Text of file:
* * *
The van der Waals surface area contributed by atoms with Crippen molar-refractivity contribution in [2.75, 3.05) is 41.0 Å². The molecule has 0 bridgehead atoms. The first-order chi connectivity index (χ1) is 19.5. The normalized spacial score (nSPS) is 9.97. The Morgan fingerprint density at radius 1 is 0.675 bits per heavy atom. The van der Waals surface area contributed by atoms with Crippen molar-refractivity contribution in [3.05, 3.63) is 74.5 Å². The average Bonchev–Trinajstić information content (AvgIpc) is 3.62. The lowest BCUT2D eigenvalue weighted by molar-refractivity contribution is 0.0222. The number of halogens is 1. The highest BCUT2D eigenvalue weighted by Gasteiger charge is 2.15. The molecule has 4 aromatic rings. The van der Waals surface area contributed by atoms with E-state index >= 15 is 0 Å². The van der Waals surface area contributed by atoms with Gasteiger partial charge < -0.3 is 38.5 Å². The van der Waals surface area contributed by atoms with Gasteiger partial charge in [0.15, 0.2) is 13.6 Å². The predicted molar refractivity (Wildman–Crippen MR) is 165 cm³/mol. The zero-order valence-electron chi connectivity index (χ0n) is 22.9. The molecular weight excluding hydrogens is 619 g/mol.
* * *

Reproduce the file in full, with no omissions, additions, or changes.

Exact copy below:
The van der Waals surface area contributed by atoms with Crippen molar-refractivity contribution in [2.75, 3.05) is 41.0 Å². The molecule has 0 bridgehead atoms. The first-order chi connectivity index (χ1) is 19.5. The normalized spacial score (nSPS) is 9.97. The Morgan fingerprint density at radius 1 is 0.675 bits per heavy atom. The van der Waals surface area contributed by atoms with Crippen molar-refractivity contribution in [3.05, 3.63) is 74.5 Å². The average Bonchev–Trinajstić information content (AvgIpc) is 3.62. The lowest BCUT2D eigenvalue weighted by molar-refractivity contribution is 0.0222. The number of halogens is 1. The highest BCUT2D eigenvalue weighted by Gasteiger charge is 2.15. The molecule has 4 aromatic rings. The van der Waals surface area contributed by atoms with E-state index >= 15 is 0 Å². The van der Waals surface area contributed by atoms with Gasteiger partial charge < -0.3 is 38.5 Å². The van der Waals surface area contributed by atoms with Gasteiger partial charge in [0.15, 0.2) is 13.6 Å². The predicted molar refractivity (Wildman–Crippen MR) is 165 cm³/mol. The zero-order valence-electron chi connectivity index (χ0n) is 22.9. The molecular weight excluding hydrogens is 619 g/mol.